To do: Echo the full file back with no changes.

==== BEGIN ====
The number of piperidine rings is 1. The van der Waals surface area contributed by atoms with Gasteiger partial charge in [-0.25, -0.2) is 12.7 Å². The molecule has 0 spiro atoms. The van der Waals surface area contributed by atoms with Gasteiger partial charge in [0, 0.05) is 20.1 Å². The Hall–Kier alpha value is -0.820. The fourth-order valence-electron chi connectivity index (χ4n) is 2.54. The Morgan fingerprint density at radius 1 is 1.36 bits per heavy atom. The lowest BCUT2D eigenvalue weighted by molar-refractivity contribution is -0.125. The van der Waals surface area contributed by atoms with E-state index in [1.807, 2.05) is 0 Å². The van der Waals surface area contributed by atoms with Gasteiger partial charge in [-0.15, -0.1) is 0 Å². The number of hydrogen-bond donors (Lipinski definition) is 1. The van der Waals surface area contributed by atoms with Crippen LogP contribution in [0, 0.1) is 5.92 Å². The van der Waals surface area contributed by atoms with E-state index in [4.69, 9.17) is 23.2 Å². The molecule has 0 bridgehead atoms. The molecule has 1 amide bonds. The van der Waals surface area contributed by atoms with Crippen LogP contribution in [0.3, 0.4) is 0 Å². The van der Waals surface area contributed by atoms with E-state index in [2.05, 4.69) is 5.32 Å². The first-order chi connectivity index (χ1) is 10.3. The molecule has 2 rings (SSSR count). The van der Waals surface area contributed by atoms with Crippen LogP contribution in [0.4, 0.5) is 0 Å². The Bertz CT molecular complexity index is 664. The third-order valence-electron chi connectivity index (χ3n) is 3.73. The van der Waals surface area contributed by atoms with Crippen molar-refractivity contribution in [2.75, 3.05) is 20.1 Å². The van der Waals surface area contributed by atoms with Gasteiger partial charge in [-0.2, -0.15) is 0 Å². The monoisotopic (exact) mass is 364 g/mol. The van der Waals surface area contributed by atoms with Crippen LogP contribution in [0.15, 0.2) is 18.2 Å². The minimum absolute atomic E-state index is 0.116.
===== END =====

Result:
The number of piperidine rings is 1. The van der Waals surface area contributed by atoms with Gasteiger partial charge in [-0.25, -0.2) is 12.7 Å². The molecule has 0 spiro atoms. The van der Waals surface area contributed by atoms with Gasteiger partial charge in [0, 0.05) is 20.1 Å². The Hall–Kier alpha value is -0.820. The fourth-order valence-electron chi connectivity index (χ4n) is 2.54. The Morgan fingerprint density at radius 1 is 1.36 bits per heavy atom. The lowest BCUT2D eigenvalue weighted by molar-refractivity contribution is -0.125. The van der Waals surface area contributed by atoms with E-state index in [1.807, 2.05) is 0 Å². The van der Waals surface area contributed by atoms with Gasteiger partial charge in [-0.15, -0.1) is 0 Å². The number of hydrogen-bond donors (Lipinski definition) is 1. The van der Waals surface area contributed by atoms with Crippen LogP contribution in [0, 0.1) is 5.92 Å². The van der Waals surface area contributed by atoms with E-state index in [4.69, 9.17) is 23.2 Å². The molecule has 0 bridgehead atoms. The molecule has 1 amide bonds. The van der Waals surface area contributed by atoms with Crippen LogP contribution in [0.3, 0.4) is 0 Å². The van der Waals surface area contributed by atoms with E-state index in [2.05, 4.69) is 5.32 Å². The first-order chi connectivity index (χ1) is 10.3. The molecule has 2 rings (SSSR count). The van der Waals surface area contributed by atoms with Crippen LogP contribution in [0.4, 0.5) is 0 Å². The Bertz CT molecular complexity index is 664. The third-order valence-electron chi connectivity index (χ3n) is 3.73. The van der Waals surface area contributed by atoms with Crippen molar-refractivity contribution in [2.75, 3.05) is 20.1 Å². The van der Waals surface area contributed by atoms with Gasteiger partial charge in [-0.2, -0.15) is 0 Å². The monoisotopic (exact) mass is 364 g/mol. The van der Waals surface area contributed by atoms with Crippen LogP contribution in [0.15, 0.2) is 18.2 Å². The minimum absolute atomic E-state index is 0.116.